On August 8, 2014, Deputy James Wolfe was seated at a computer, typing a report, when Ballew and Bustillos brought Ace into the office. Ballew began to command Ace to jump on top of a filing cabinet, a perch so lofty and ungainly that, according to Wolfe, the dog opted instead to jump on the desk where he was at work. In reaction, he pushed his chair backward when Ace put his forepaws on him, which caused the dog’s rear paws to fall off the desk. “When I did so, Ace bit my forearm causing a small wound…While pulling him away from me, Ace nipped the backside of my left elbow leaving a small bruise.” Officers gave Wolfe first aid for the puncture wound he received; he declined hospital emergency care.
Sergeant Kevin Ferguson stated he once saw Ballew fire a child’s cap pistol at Ace while he was in a cage in his patrol unit, an action which caused the dog to bark loudly while he tried to escape from the cage. Ballew related he discovered Ace’s extreme reaction when his little girl shot her cap pistol at him while playing in the yard. Ferguson also told other deputies he saw Ballew kick Ace in the rear end. At times he fired the cap pistol at him to the extent that the began to shake the SUV patrol unit with his aggressive jumping and lunging inside his cage. Ferguson said he expressed his disapproval to Ballew.
Sergeant James Bradam of the Killeen P.D., who sometimes trained with Ballew, recalled similar inconsistencies and confusion caused by Ballew’s handling of another dog named Impulse. He concluded in a statement, “My observations of training tactics and inconsistent training have frustrated and confused Ace. Couple this with his traits and any other social factors Ballew threw at Ace, he is now aggressive.
Deputy Bustillos stated that Sergeant Chris Eubank and Ballew often agitated Ace by tapping on the glass of the patrol unit, making him bark, and had him jump up on the car, then on its roof before attempting to make him jump from one vehicle to the other. “I have no professional opinion or experience on the behavior of a dog or the required training, but I do not agree when a professional tool is treated like a toy. I do acknowledge that in this incidents I have stood by and did not attempt to stop the behavior.”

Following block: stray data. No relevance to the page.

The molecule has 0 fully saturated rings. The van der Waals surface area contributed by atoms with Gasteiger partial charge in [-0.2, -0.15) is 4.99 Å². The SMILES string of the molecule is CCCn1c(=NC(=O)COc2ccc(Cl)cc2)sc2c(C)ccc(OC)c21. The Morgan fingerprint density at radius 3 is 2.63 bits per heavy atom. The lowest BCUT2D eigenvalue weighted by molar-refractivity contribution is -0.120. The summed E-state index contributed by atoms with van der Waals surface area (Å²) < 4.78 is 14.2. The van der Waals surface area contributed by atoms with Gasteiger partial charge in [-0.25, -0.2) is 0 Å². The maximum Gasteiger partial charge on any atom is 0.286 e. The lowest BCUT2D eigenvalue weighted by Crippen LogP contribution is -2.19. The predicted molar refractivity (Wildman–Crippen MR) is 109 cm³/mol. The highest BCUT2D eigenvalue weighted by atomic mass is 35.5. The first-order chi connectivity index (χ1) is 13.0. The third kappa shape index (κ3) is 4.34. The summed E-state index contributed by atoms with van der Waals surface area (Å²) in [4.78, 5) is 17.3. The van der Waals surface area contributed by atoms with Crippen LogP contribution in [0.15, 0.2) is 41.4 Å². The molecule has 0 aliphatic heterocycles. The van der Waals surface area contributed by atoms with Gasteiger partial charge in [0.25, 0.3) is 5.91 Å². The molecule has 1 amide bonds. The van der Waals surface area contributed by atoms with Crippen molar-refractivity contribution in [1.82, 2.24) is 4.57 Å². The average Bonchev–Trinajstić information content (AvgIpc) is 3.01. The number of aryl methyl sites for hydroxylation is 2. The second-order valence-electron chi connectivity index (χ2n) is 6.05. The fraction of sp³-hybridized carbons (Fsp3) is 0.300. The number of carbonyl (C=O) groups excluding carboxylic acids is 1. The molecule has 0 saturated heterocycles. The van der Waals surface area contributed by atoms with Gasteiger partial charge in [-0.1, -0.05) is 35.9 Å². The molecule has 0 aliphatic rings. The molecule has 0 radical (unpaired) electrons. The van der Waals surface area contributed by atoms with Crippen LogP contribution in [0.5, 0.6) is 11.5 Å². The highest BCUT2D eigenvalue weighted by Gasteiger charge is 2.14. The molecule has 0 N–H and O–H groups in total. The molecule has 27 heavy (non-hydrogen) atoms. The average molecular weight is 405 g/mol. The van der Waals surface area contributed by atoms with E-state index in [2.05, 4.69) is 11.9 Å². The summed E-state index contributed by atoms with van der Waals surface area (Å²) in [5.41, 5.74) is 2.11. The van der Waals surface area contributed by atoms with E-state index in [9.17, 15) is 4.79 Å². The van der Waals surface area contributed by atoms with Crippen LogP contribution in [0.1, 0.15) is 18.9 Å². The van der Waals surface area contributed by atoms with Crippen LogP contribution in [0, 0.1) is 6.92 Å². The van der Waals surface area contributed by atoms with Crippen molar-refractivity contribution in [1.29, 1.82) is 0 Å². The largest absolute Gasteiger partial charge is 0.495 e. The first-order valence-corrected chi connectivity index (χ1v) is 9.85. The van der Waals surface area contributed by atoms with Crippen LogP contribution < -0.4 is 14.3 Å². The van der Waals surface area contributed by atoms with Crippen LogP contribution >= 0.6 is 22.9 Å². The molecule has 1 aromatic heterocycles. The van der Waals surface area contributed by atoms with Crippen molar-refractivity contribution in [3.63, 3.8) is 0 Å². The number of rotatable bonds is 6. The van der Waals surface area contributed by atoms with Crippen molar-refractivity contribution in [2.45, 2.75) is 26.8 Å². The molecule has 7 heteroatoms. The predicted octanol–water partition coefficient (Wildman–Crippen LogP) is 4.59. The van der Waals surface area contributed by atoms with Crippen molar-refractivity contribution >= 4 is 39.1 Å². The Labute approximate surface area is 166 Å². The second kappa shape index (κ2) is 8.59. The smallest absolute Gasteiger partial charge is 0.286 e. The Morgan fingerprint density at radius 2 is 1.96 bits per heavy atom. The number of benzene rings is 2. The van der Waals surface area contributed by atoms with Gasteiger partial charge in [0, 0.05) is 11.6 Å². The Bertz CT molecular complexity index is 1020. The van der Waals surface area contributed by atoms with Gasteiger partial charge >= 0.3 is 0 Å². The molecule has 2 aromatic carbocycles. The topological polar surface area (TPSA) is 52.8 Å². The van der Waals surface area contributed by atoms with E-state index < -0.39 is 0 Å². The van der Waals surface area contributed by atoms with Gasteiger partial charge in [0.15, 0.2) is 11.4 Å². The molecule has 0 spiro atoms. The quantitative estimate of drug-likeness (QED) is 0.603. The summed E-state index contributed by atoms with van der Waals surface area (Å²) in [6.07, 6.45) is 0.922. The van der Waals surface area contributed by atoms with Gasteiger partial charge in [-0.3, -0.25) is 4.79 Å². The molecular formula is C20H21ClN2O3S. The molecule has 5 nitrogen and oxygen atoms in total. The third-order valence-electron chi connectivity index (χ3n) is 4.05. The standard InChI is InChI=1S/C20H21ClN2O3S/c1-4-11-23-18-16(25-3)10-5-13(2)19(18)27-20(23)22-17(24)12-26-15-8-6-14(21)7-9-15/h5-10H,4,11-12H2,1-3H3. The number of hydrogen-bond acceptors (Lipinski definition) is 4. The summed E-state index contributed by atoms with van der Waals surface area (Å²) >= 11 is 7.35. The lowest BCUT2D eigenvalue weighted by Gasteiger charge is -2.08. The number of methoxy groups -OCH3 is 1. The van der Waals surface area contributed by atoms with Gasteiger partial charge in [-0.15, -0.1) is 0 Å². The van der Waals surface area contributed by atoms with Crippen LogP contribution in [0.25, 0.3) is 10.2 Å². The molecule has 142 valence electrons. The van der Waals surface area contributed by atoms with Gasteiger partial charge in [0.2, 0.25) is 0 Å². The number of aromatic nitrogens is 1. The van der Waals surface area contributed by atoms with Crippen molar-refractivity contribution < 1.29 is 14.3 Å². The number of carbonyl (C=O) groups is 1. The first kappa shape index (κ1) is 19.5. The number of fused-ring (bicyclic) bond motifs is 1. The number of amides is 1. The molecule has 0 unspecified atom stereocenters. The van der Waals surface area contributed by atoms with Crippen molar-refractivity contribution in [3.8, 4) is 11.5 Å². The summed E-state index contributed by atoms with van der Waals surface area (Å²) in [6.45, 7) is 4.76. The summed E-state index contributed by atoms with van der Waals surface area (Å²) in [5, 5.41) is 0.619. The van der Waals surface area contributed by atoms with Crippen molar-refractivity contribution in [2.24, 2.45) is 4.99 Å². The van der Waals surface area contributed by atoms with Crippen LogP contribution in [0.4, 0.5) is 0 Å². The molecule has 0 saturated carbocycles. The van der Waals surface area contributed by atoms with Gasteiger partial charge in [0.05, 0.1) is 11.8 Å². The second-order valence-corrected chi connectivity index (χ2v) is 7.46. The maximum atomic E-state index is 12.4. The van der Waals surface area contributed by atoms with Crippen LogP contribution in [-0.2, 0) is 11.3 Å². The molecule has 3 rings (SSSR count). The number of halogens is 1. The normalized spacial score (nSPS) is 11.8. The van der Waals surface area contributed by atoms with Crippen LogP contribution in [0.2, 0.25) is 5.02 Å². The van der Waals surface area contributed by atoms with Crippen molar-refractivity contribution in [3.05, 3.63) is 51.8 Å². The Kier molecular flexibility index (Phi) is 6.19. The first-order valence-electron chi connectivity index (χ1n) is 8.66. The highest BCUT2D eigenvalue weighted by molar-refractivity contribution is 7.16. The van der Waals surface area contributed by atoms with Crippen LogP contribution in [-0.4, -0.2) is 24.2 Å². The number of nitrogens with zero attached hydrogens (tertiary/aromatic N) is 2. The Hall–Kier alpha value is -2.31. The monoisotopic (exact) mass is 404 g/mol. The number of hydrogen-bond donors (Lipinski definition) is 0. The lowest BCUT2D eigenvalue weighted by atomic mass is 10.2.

Lt. Michael Gates and Lt. Ben Toombs concluded that “There is no clear learning objective for randomly firing a toy cap gun near the canine…It was reported that Cpl. Ballew randomly fired the cap gun inside and outside of his patrol unit, while other deputies are present. The deputies reported that Ace would bark and get extremely agitated to the point that Cpl. Ballew’s patrol vehicle would shake. This is not appropriate and is consistent with the allegation from USK9 Unlimited.”
In a sad, final note, Matt Cawthon wrote that on a feral hog hunt attended by Department of Public Safety SWAT an SRT Team members, Ballew disapproved of the performance of a dog who either refused to attack or hunt a hog and “grabbed the dog by the hind legs and slammed the dog onto the ground as some form of punishment or correction.” Members of the hunting party expressed their disapproval at the time. He wrote that he and others are still looking for a report written to former Sheriff Larry Lynch, who promised them he would correct Ballew’s behavior.
Why did the confidential informant approach The Legendary? Here’s a clue.
“Local Waco media seems too weak to follow through with this type of revelation of truth. It is hoped that you will be able to expose this in a manner that it will garner attention from other media well outside the Waco market.”
In a preceding statement, the informant alleges a felony in the shredding of part of a personnel file of an employee who was allowed to resign rather than be terminated for misconduct.
“The ranking deputy ordered the documents to be shredded so that no other law enforcement agency attempting due diligence in a pre-employment background investigation would discover the documents and automatically disqualify the former jailer from the hiring process.”
“…This investigation will also be made available to you but only after it is determined what will become of the canine investigation…”